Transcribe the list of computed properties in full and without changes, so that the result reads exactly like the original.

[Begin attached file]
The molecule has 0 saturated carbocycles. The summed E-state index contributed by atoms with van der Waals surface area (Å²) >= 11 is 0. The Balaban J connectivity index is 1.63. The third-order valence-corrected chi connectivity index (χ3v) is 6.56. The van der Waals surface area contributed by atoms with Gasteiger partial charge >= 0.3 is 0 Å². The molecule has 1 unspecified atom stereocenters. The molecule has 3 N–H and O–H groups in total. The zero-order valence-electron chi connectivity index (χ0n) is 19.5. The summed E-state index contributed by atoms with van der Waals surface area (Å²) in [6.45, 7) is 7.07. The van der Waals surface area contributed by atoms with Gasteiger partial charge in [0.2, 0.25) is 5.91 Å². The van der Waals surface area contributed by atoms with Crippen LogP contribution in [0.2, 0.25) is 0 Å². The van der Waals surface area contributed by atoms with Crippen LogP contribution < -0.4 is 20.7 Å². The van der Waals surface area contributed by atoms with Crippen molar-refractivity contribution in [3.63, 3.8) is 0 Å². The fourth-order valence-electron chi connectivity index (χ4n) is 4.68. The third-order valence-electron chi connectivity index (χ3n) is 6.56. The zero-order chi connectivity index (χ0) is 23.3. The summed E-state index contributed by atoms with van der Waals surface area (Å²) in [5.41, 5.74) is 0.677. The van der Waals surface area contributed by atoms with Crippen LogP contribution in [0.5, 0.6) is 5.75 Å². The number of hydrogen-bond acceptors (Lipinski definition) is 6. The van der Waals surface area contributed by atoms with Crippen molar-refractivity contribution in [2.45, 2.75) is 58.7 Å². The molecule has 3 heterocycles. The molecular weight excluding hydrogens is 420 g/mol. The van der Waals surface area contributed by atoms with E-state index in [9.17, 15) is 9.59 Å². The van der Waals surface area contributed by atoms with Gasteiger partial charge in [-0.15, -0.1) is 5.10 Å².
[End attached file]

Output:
The molecule has 0 saturated carbocycles. The summed E-state index contributed by atoms with van der Waals surface area (Å²) >= 11 is 0. The Balaban J connectivity index is 1.63. The third-order valence-corrected chi connectivity index (χ3v) is 6.56. The van der Waals surface area contributed by atoms with Gasteiger partial charge >= 0.3 is 0 Å². The molecule has 1 unspecified atom stereocenters. The molecule has 3 N–H and O–H groups in total. The zero-order valence-electron chi connectivity index (χ0n) is 19.5. The summed E-state index contributed by atoms with van der Waals surface area (Å²) in [6.45, 7) is 7.07. The van der Waals surface area contributed by atoms with Gasteiger partial charge in [0.2, 0.25) is 5.91 Å². The van der Waals surface area contributed by atoms with Crippen LogP contribution in [0.2, 0.25) is 0 Å². The van der Waals surface area contributed by atoms with Crippen LogP contribution < -0.4 is 20.7 Å². The van der Waals surface area contributed by atoms with Crippen molar-refractivity contribution in [3.63, 3.8) is 0 Å². The fourth-order valence-electron chi connectivity index (χ4n) is 4.68. The third-order valence-electron chi connectivity index (χ3n) is 6.56. The zero-order chi connectivity index (χ0) is 23.3. The summed E-state index contributed by atoms with van der Waals surface area (Å²) in [5.41, 5.74) is 0.677. The van der Waals surface area contributed by atoms with Crippen LogP contribution in [0.5, 0.6) is 5.75 Å². The number of hydrogen-bond acceptors (Lipinski definition) is 6. The van der Waals surface area contributed by atoms with Crippen molar-refractivity contribution in [2.45, 2.75) is 58.7 Å². The molecule has 3 heterocycles. The molecular weight excluding hydrogens is 420 g/mol. The van der Waals surface area contributed by atoms with E-state index in [9.17, 15) is 9.59 Å². The van der Waals surface area contributed by atoms with Gasteiger partial charge in [-0.15, -0.1) is 5.10 Å².